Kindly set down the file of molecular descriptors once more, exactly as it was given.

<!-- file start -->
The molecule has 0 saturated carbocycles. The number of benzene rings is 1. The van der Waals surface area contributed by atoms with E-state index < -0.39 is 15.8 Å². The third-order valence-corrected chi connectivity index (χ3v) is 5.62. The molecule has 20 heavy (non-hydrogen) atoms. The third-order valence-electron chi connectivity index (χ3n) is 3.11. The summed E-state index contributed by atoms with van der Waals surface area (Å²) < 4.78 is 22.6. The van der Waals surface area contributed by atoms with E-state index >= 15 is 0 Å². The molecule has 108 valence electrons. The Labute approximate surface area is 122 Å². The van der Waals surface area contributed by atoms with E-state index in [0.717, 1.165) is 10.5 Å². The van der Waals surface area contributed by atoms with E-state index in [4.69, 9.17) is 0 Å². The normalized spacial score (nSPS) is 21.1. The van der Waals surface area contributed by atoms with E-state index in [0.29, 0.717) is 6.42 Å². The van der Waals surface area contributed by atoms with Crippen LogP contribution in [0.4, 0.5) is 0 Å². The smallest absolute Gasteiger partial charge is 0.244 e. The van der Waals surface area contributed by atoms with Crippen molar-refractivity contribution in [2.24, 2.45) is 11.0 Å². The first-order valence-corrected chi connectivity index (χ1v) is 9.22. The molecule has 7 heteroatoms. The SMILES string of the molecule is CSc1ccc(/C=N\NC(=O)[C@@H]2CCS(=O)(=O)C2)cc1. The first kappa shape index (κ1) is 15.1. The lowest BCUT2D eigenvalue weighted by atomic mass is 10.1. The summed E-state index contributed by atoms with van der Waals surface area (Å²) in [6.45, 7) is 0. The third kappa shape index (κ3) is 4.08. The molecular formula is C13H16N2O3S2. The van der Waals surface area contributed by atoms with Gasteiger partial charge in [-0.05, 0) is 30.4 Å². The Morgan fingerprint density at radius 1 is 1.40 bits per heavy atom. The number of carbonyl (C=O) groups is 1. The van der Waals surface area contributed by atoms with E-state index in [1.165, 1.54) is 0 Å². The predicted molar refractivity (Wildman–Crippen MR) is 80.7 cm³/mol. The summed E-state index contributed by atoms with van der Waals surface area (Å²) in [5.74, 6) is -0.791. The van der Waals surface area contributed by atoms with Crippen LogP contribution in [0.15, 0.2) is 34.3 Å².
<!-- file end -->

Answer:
The molecule has 0 saturated carbocycles. The number of benzene rings is 1. The van der Waals surface area contributed by atoms with E-state index < -0.39 is 15.8 Å². The third-order valence-corrected chi connectivity index (χ3v) is 5.62. The molecule has 20 heavy (non-hydrogen) atoms. The third-order valence-electron chi connectivity index (χ3n) is 3.11. The summed E-state index contributed by atoms with van der Waals surface area (Å²) < 4.78 is 22.6. The van der Waals surface area contributed by atoms with E-state index >= 15 is 0 Å². The molecule has 108 valence electrons. The Labute approximate surface area is 122 Å². The van der Waals surface area contributed by atoms with E-state index in [0.717, 1.165) is 10.5 Å². The van der Waals surface area contributed by atoms with E-state index in [4.69, 9.17) is 0 Å². The normalized spacial score (nSPS) is 21.1. The van der Waals surface area contributed by atoms with E-state index in [0.29, 0.717) is 6.42 Å². The van der Waals surface area contributed by atoms with Crippen LogP contribution in [0.4, 0.5) is 0 Å². The smallest absolute Gasteiger partial charge is 0.244 e. The van der Waals surface area contributed by atoms with Crippen molar-refractivity contribution in [2.24, 2.45) is 11.0 Å². The first-order valence-corrected chi connectivity index (χ1v) is 9.22. The molecule has 7 heteroatoms. The SMILES string of the molecule is CSc1ccc(/C=N\NC(=O)[C@@H]2CCS(=O)(=O)C2)cc1. The first kappa shape index (κ1) is 15.1. The lowest BCUT2D eigenvalue weighted by atomic mass is 10.1. The summed E-state index contributed by atoms with van der Waals surface area (Å²) in [6.45, 7) is 0. The third kappa shape index (κ3) is 4.08. The molecular formula is C13H16N2O3S2. The van der Waals surface area contributed by atoms with Gasteiger partial charge in [-0.05, 0) is 30.4 Å². The Morgan fingerprint density at radius 1 is 1.40 bits per heavy atom. The number of carbonyl (C=O) groups is 1. The van der Waals surface area contributed by atoms with E-state index in [1.165, 1.54) is 0 Å². The predicted molar refractivity (Wildman–Crippen MR) is 80.7 cm³/mol. The summed E-state index contributed by atoms with van der Waals surface area (Å²) in [5.74, 6) is -0.791. The van der Waals surface area contributed by atoms with Crippen LogP contribution in [0.15, 0.2) is 34.3 Å².